Knowing and Not Knowing

11 Apr

The plane lifted off, and I looked up from my book to peer out the window.

Behind me sat two frat-like guys, part of a group of ten or so who had boarded en masse, talking big talk about a trip to Canada for something-or-other. I had been doing my best to ignore them since they sat down, but my efforts had been largely in vain.

Anyway, as I’m looking out the window, taking in the hills and trees and general awesomeness that is the Kentucky countryside, the two guys fell silent. I only sort of noticed this action until the guy on the aisle seat spoke.

“It’s so fucking pretty here, dude.”

A few seconds passed in silence, before the same guy spoke again. “We gotta get some hot chicks for the group.”
With that, it was over. It was a brief moment. Innocuous, really. But damned if that awful person didn’t capture everything I was thinking in that moment.

See, I was doing my best to read my book, listen to my iPod, stridently ignore the guys behind me. But it was all a cover, trying to keep me from thinking about my final destination. This particular flight was taking me to a job interview in Duncan, Oklahoma, a place that I figured (and later confirmed) was not “so fucking pretty here, dude.”

As I write this, I’m lying on my niece’s bunk bed, as my bed and couch have both been loaded up into a U-Haul in preparation for tomorrow’s drive to, yes, Duncan, Oklahoma. You likely know this information, but lying on a tiny bunk bed makes me feel required to repeat it.

Earlier tonight, I sipped a glass of bourbon at a local bar with a good friend, wondering aloud whether I was making the right decision. I still don’t know.

On the one hand, I really need to get back onto a career path, not a “Damn, he’s a good 47-year-old waiter” path. Being the managing editor of a daily paper? That’s definitely a career path.

On the other hand, I lived in Kansas for a year, on basically this same career path, and hated it so much that I left that path and opted for the “Damn, he’s a good 47-year-old waiter” path.

I don’t know. Any of it. This could be the best thing I ever did. This could be another choice that has me sitting sad and naked on my couch at 3 in the afternoon with a bottle of bourbon in my hand (yep, did that once in Kansas). I don’t know any of it.

What I do know is that I’m moving to Oklahoma tomorrow. It’s a long drive, it’s a flat land, it’s a town with little beyond a Wal-Mart. But it’s my new home, and I’m going to do everything I can to make the best of it, even as I am nearly shaking with nerves.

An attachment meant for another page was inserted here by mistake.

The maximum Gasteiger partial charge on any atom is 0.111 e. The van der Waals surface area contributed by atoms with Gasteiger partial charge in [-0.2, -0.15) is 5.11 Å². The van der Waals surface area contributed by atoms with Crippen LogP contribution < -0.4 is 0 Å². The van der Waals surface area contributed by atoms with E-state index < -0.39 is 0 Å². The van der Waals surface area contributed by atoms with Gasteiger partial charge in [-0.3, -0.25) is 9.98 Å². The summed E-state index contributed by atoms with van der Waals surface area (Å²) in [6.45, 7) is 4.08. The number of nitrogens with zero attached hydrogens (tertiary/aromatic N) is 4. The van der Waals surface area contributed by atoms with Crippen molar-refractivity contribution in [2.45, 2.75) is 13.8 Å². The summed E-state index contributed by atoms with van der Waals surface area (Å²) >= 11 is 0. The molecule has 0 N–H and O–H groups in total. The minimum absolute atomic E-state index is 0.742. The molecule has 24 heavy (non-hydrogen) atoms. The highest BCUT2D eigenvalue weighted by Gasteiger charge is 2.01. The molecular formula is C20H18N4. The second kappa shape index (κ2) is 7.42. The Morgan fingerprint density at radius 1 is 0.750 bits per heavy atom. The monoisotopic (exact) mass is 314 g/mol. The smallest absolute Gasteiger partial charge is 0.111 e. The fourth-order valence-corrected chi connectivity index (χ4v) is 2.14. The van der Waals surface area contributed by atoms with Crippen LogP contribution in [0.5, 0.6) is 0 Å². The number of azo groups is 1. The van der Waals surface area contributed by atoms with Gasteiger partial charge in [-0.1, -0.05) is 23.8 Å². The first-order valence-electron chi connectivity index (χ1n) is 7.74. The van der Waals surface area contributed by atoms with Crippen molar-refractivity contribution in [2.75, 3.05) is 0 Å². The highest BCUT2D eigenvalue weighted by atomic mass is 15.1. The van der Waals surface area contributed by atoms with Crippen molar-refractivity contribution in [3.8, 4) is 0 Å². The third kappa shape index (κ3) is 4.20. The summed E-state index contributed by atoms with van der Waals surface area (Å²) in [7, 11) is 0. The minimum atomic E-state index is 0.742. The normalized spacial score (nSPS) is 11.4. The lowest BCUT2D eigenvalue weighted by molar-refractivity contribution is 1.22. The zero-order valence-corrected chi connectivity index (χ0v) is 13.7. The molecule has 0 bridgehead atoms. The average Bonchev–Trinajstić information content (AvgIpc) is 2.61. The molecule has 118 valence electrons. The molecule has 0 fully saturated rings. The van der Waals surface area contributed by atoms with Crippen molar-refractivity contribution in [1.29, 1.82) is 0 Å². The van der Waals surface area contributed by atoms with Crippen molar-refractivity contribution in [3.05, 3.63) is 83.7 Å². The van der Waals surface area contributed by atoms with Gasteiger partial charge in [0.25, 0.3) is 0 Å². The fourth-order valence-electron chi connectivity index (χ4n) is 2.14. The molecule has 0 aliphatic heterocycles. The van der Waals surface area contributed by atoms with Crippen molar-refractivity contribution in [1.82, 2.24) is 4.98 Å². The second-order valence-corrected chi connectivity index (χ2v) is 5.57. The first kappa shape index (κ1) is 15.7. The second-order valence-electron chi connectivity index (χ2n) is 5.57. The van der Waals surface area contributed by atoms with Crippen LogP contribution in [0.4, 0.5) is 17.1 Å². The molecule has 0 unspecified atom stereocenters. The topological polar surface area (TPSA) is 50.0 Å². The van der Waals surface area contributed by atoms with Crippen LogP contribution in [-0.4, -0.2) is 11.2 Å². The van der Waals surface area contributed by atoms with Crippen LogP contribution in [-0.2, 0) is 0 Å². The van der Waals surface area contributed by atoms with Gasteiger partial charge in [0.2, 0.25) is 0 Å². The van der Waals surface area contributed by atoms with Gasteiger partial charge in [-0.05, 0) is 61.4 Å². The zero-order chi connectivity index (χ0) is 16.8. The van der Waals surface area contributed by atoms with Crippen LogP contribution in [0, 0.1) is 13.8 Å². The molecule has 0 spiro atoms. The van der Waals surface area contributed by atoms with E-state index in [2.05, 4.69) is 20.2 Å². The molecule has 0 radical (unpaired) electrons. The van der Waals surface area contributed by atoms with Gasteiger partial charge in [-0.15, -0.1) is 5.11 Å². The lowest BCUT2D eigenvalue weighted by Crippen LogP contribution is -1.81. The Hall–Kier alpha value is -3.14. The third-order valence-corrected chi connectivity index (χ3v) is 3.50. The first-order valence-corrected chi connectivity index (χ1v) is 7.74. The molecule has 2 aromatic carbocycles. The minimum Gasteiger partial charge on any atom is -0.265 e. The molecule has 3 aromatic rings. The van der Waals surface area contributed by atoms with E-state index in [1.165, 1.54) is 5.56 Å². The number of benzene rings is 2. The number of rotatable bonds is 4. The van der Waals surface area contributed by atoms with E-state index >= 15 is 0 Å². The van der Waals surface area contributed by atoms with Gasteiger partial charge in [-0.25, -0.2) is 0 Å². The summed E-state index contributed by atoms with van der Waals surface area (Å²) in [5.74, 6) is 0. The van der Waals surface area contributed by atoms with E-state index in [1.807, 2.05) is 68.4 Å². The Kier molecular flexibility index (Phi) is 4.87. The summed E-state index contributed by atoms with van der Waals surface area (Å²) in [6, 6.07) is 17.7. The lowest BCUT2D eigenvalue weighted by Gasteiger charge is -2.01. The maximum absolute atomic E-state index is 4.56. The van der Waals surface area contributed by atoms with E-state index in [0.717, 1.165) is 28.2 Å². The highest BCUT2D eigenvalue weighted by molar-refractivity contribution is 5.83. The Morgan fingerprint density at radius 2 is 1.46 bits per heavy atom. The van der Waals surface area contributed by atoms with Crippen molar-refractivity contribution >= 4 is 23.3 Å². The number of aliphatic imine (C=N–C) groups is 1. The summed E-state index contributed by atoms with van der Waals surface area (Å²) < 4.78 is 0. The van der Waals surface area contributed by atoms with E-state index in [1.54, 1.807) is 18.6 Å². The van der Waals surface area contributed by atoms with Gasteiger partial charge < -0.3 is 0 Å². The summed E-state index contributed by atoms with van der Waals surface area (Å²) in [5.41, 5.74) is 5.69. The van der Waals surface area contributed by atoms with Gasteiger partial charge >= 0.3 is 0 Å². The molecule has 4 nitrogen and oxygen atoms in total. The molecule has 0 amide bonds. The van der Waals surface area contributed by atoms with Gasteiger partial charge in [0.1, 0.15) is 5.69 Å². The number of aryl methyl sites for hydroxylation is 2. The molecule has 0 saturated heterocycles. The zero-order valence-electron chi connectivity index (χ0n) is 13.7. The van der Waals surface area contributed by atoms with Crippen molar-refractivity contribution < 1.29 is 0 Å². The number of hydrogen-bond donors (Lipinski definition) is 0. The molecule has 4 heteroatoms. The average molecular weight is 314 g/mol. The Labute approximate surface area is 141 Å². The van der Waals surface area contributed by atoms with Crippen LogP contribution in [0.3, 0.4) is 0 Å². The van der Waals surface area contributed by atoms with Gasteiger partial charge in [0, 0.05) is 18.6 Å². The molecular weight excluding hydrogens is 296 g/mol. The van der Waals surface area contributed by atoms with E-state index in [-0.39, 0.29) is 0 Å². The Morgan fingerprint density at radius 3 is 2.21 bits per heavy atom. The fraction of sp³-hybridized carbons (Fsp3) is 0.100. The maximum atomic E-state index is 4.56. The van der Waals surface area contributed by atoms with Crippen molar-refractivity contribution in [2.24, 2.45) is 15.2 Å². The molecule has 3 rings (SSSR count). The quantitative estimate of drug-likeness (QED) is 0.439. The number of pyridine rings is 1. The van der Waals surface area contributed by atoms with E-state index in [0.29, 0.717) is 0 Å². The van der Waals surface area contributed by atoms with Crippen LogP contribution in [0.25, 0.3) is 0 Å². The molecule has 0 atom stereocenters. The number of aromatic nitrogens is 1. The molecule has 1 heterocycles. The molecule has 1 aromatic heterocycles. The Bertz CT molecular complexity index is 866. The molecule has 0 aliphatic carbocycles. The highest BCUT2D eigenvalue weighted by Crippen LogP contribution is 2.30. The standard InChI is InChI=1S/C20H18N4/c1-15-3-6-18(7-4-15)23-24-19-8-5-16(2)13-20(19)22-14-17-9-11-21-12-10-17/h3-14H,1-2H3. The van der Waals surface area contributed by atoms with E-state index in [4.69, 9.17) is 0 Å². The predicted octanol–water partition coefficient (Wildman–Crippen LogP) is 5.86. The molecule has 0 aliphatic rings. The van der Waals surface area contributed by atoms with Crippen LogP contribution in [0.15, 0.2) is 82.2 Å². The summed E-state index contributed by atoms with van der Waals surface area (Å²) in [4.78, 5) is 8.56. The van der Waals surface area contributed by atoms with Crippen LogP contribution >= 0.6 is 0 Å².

Intellectually, I know it’ll be fine. I’m good at this journalism stuff, I’m a good leader, and I’m 97.6% sure DirecTV gets service down there. I don’t have anything to worry about.

And yet.

I don’t love Kentucky. Not really. My family’s here, some of my friends are still around, and yes, it’s so fucking pretty, but I’ve spent my entire life wanting to be somewhere else. If 11-year-old me found out that 28-year-old me was waiting tables until agreeing to move to Nowhere, Oklahoma, 11-year-old me would have just aneurysmed then and there. Then again, if 11-year-old me found out I was doing anything other than playing baseball, writing books and having kids, he would have been rather peeved with his future self. So what? Kids don’t know anything.

The point is, I didn’t, don’t and (likely) won’t want to live my life in Kentucky. But faced with the actual imminent departure, I’m not at all positive I’m doing the right thing.

Oklahoma might suck. Oklahoma might be awesome. Oklahoma might be wholly average, the Baby Bear’s bed in the Goldilocks story of my life. I might retire there, I might move on to the New York Times, I might be back serving at Josie’s in July. Who the hell knows?

If I’m not looking forward to the move, exactly, I am at least looking forward to being done with the move. It’s inevitable now. It’s happening. My fear is worthless, my nerves are doing nothing but making this bunk bed feel even smaller than it is. I need to just get there, get started, and get my head on straight. Even writing this down has helped, as it’s made me think about life down there in the concrete, not just the abstract, “but I’ll be living in Oklahoma” sense. I need that, just like I needed that shot of bourbon earlier tonight.

The truth is, I don’t have a fucking clue what’s going to happen. Six months ago, I would have scoffed at this idea. Six months from now, I might scoff at my scoffing. I don’t know much of anything.

I do know this, though. I know that Oklahoma has many things to offer, but beautiful scenery is not one of them. When my plane lifted off for my return flight home, I glanced out the window. I heard no annoying people spout random words of wisdom. I went back to reading my book much more quickly than I did on the flight out. So I do know that Oklahoma, while it may be the best place I ever go, is not the beautiful place I’m leaving.

And I know that I’ll miss Kentucky. For all its failings, this little basketball-and-horses state has grown on me, and saying goodbye (again) is harder than I ever thought it would be. Yeah, it’s where my family is. It’s where my friends are. It’s what I know.

And it’s so fucking pretty here, dude.


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